As we are wrapping up the year, it’s always nice to look back and see which blog posts you liked the most in 2016. We revisit some of your favourite articles, interviews and lesson plans to inspire you to read and use them again in the new year. We can’t wait to share more great resources in the new year, and we are really looking forward to meeting new people in our interview series. Many thanks for being with us in 2016, and see you in 2017!
English Language Day at the United Nations is celebrated on 23 April, the date traditionally observed as the birthday of William Shakespeare (1564). This day is also the day of of Shakespeare’s death (1616), and Saint George’s Day, which is the National Day of England.
Take a break from your usual routine, take a different perspective on the language, and dedicate a fun lesson to learn about the English language. If you think your students are up to some role-play and drama, dedicate a lesson to Shakespeare and drama. For ideas, visit the Green Room, our drama resource collection. We offer six activities to help you get your students to do some research.
In this series of interviews we talk to teachers, ELT writers, visual artists and researchers about the importance of using literature in the language classroom. Together they have over a hundred years of experience in teaching and writing so they can definitely give us plenty of advice and insight into the best practices. We talk about the importance and transformation of literary texts in education, we ask for genre and title recommendations as well as personal stories.
In January we talked to Alan Pulverness, Assistant Academic Director at NILE and Course Leader for the NILE TEFL Delta Modules. He is the author of Reading Matters, The Helbling Guide to Using Graded Readers.
How much do your students know about International Women’s Day? How do they celebrate it? Do they think women should be celebrated? What do they think about gender equality?
Celebrating International Women’s Day (IWD) is probably best done by discussing important issues and learning about inspirational women who fought for women’s rights and inspirational people today who are still fighting for gender equality. Explore these topics with your classes and then choose a classic novel by a female author to celebrate women in March.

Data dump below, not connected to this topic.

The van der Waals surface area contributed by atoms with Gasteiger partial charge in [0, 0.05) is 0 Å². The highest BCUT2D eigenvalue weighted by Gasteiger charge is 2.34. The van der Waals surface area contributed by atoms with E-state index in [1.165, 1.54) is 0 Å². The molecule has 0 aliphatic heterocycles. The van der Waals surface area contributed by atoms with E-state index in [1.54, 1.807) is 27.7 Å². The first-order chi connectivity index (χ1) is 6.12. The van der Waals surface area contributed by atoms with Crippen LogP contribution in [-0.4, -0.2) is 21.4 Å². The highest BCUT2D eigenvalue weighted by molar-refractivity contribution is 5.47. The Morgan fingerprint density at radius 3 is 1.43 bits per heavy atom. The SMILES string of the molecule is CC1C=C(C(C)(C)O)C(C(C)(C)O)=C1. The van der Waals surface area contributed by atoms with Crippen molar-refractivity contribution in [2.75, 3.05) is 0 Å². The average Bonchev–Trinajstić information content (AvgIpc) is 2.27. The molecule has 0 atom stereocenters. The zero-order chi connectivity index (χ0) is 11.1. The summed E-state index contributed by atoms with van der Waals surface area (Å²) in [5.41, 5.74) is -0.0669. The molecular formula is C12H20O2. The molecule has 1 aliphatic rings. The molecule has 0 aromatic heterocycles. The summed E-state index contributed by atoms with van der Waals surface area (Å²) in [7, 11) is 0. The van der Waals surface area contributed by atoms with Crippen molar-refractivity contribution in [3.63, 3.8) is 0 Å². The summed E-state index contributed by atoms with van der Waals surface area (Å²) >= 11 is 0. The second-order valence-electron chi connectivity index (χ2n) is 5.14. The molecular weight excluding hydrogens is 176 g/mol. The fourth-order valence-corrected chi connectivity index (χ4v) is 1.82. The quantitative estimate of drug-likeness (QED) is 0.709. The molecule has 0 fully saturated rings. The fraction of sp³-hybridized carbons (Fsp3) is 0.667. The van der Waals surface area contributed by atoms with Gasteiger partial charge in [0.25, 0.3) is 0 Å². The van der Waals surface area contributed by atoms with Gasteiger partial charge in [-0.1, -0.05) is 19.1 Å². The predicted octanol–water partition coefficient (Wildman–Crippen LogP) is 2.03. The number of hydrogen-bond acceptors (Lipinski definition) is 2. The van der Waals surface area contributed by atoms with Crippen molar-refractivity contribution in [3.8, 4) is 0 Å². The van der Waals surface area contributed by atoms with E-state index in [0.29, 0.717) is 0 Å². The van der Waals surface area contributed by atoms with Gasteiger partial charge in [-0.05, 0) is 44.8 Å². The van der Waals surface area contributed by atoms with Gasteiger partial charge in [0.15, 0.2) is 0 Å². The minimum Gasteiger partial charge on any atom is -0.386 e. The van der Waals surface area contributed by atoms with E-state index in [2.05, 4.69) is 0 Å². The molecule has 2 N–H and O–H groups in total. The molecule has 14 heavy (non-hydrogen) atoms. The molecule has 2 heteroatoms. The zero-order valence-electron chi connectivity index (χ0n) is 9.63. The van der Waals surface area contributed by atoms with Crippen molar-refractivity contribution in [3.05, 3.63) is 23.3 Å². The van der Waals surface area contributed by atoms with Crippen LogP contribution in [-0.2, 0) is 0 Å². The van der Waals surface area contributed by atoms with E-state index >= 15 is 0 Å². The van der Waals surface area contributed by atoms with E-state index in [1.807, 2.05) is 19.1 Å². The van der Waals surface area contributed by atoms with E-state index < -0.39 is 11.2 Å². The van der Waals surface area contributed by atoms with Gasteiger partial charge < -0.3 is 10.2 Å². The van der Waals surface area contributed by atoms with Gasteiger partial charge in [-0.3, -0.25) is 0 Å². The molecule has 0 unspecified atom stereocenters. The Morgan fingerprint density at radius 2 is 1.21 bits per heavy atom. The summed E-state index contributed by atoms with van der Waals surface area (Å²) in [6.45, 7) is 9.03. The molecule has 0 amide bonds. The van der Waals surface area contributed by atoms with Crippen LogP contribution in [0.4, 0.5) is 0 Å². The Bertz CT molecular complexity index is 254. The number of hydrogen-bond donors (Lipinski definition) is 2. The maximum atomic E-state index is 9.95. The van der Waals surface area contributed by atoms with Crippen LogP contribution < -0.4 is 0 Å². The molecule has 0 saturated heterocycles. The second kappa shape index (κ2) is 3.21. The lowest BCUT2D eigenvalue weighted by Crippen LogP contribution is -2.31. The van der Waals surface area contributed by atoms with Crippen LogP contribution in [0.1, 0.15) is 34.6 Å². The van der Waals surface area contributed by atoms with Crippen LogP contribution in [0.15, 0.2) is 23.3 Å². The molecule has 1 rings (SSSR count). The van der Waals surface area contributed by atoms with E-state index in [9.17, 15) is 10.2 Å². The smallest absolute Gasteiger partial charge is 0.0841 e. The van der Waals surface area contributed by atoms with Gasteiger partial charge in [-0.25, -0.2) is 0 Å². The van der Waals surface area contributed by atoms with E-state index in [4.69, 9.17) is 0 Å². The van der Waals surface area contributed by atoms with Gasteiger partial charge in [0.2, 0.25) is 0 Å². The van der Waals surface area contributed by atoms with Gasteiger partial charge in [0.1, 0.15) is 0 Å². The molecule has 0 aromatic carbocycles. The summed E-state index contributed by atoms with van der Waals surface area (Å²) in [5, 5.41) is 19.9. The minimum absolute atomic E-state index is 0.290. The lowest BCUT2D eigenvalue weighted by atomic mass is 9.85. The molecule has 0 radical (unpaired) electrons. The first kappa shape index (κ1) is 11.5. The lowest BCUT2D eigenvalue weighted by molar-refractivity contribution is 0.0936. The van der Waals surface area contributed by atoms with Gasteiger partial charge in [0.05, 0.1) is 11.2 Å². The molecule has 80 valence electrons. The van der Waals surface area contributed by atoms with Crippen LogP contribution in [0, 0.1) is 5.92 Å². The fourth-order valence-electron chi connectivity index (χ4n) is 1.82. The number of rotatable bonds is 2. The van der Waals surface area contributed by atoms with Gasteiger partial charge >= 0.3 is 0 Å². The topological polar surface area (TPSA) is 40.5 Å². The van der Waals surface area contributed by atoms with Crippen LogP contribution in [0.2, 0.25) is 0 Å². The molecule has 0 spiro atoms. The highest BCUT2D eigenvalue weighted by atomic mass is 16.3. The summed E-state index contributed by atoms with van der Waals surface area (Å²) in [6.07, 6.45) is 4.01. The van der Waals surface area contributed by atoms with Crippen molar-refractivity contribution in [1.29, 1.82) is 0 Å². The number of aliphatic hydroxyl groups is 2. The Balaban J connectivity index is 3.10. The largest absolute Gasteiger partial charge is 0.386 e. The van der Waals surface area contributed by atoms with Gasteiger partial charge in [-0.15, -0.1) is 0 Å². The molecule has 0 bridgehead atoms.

With the growing number of performances related to Shakespeare this year, it is easy to come across A Midsummer Night’s Dream. Watching this play in my local theatre recently I inevitably started thinking about transformations in literature. I soon realized that many of my favourite literary works are actually transformation stories. Can you name some of your favourite transformation stories? What do the human beings, animals and plants turn into? Why does this transformation happen? Are there any other works which use the same myths? You can read our recommended list of books and language activities which will help your students think, talk, write about transformations in English.
Younger children too are equally fascinated by change and mutation so we recommend three stories with transformations which your young learners will enjoy reading.
If you have read this children’s classic by Kenneth Grahame, we do not need to convince you to read it with your students. If you have not yet experienced this charming story, you will only need to take a look at its characters to fall in love with them immediately. Kenneth Grahame was born on March 1st in 1859, so let’s celebrate his birthday by reading this classic tale together. Let’s explore this story and take a look at its origins, characters and variety of adaptations, including Andrea Alemanno‘s enchanting illustrations for the Helbling Reader adaptation of the story.